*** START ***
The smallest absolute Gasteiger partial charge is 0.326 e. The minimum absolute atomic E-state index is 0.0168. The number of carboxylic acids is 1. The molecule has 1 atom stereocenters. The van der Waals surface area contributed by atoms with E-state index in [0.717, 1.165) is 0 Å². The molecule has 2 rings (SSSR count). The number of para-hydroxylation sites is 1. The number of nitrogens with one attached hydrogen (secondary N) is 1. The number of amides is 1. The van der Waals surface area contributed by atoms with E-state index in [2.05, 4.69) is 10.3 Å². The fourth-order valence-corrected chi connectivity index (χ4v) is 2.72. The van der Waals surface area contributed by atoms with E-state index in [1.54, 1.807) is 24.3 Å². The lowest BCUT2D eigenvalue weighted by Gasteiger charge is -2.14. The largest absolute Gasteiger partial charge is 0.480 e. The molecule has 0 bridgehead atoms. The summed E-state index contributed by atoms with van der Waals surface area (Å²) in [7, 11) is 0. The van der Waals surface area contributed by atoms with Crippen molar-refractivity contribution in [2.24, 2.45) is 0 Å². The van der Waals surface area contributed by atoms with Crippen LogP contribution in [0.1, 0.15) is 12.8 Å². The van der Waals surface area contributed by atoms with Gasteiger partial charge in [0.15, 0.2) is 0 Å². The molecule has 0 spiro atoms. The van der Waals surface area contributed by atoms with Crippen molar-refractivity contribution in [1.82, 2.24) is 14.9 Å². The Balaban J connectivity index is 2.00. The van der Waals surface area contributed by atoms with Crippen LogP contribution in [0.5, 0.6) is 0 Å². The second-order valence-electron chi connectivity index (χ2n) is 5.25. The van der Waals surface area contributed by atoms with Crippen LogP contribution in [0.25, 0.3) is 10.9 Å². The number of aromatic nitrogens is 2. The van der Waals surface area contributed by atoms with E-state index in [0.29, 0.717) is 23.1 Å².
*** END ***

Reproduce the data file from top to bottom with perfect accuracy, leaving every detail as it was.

The smallest absolute Gasteiger partial charge is 0.326 e. The minimum absolute atomic E-state index is 0.0168. The number of carboxylic acids is 1. The molecule has 1 atom stereocenters. The van der Waals surface area contributed by atoms with E-state index in [0.717, 1.165) is 0 Å². The molecule has 2 rings (SSSR count). The number of para-hydroxylation sites is 1. The number of nitrogens with one attached hydrogen (secondary N) is 1. The number of amides is 1. The van der Waals surface area contributed by atoms with E-state index in [2.05, 4.69) is 10.3 Å². The fourth-order valence-corrected chi connectivity index (χ4v) is 2.72. The van der Waals surface area contributed by atoms with E-state index in [1.54, 1.807) is 24.3 Å². The lowest BCUT2D eigenvalue weighted by Gasteiger charge is -2.14. The largest absolute Gasteiger partial charge is 0.480 e. The molecule has 0 bridgehead atoms. The summed E-state index contributed by atoms with van der Waals surface area (Å²) in [7, 11) is 0. The van der Waals surface area contributed by atoms with Crippen molar-refractivity contribution in [2.24, 2.45) is 0 Å². The van der Waals surface area contributed by atoms with Crippen LogP contribution in [0.1, 0.15) is 12.8 Å². The van der Waals surface area contributed by atoms with Gasteiger partial charge in [0.15, 0.2) is 0 Å². The molecule has 0 spiro atoms. The van der Waals surface area contributed by atoms with Crippen molar-refractivity contribution in [1.82, 2.24) is 14.9 Å². The Balaban J connectivity index is 2.00. The van der Waals surface area contributed by atoms with Crippen LogP contribution in [0.5, 0.6) is 0 Å². The second-order valence-electron chi connectivity index (χ2n) is 5.25. The van der Waals surface area contributed by atoms with Crippen LogP contribution in [0.25, 0.3) is 10.9 Å². The number of aromatic nitrogens is 2. The van der Waals surface area contributed by atoms with E-state index in [0.29, 0.717) is 23.1 Å².